Table of Contents
Whether you use single-function or multi-parameter devices, accurately interpreting the data provided plays a critical role in monitoring the anesthetized patient.
Despite the availability of more technologically-advanced options, hands-on monitoring remains a method of choice for many animal health professionals due to its simplicity and effectiveness.
Anesthetic depth is typically measured using reflexes. When a patient is under a deep plane of anesthesia, the palpebral reflex should be absent, but the corneal reflex should remain present. Loss of the corneal reflex indicates that the patient is too deep and in danger. Jaw tone can also be used throughout anesthesia to assess anesthetic depth, as can the presence or absence of a withdrawal reflex (present only under a light plane of anesthesia).
Cardiovascular status is typically assessed using mucous membrane color and capillary refill time. These observations can also be affected by drugs, but they are still a useful means of assessing the patient’s cardiovascular status.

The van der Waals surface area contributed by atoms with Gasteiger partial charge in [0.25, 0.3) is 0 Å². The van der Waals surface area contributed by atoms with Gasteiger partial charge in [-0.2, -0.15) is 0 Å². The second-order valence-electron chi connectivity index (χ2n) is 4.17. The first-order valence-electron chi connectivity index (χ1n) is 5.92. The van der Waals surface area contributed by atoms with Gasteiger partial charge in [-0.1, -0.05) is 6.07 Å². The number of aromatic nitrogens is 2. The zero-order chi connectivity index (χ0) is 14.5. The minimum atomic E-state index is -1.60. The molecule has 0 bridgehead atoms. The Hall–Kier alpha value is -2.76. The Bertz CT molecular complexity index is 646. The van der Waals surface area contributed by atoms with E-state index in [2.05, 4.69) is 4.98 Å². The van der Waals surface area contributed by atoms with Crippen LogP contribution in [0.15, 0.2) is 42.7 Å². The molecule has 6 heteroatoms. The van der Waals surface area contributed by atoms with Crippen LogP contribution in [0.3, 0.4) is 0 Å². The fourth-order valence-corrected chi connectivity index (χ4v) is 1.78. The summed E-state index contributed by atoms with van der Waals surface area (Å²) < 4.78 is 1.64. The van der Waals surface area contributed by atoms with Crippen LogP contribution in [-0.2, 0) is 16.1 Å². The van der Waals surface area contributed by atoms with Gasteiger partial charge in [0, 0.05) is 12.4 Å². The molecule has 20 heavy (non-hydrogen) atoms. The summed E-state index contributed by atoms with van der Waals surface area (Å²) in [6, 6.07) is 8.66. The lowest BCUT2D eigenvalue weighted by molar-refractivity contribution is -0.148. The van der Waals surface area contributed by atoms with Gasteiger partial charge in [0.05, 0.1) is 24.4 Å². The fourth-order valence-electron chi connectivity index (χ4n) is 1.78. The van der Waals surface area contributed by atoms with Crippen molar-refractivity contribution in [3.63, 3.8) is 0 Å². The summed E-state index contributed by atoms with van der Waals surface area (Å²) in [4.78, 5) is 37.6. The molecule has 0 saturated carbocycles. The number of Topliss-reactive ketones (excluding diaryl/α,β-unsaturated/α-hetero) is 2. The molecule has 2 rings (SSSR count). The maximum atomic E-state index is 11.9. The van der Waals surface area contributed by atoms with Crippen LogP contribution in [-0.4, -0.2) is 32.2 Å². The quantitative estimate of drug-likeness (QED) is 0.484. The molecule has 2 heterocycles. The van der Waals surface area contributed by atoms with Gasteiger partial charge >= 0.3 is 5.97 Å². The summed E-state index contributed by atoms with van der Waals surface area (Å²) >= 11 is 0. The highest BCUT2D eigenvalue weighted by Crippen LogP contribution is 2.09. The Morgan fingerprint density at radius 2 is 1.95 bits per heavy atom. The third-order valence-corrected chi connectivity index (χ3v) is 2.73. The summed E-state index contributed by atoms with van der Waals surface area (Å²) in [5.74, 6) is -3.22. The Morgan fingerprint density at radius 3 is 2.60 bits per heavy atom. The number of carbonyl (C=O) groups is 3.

Increases in capillary refill time may indicate hypovolemia, hypotension, or poor tissue perfusion. These observations should be confirmed using other objective monitors, but can often be the first indicator to the anesthetist that there is a problem warranting investigation.
Changes in mucous membrane color may have a variety of causes. Mucous membrane color may become pale in cases of vasoconstriction, hypotension, hypovolemia (hemorrhage), or hypoxia. Mucous membrane color may become dark pink in the presence of vasodilation, hypercarbia, or toxic changes. Hypoxemia may lead to blue or purple mucous membranes.
Peripheral pulses should also be regularly palpated in anesthetized patients. Weak or bounding pulses may provide an early indication of a problem that requires investigation. These observations should always be confirmed using blood pressure measurements, but can provide a quick and easy means for assessing perfusion.
The heart should also be auscultated regularly in anesthetized patients, if possible. Although surgical drapes may not always make this practical, auscultation allows for the detection of heart murmurs, abnormal lung sounds, and other abnormalities that cannot be detected via other monitors.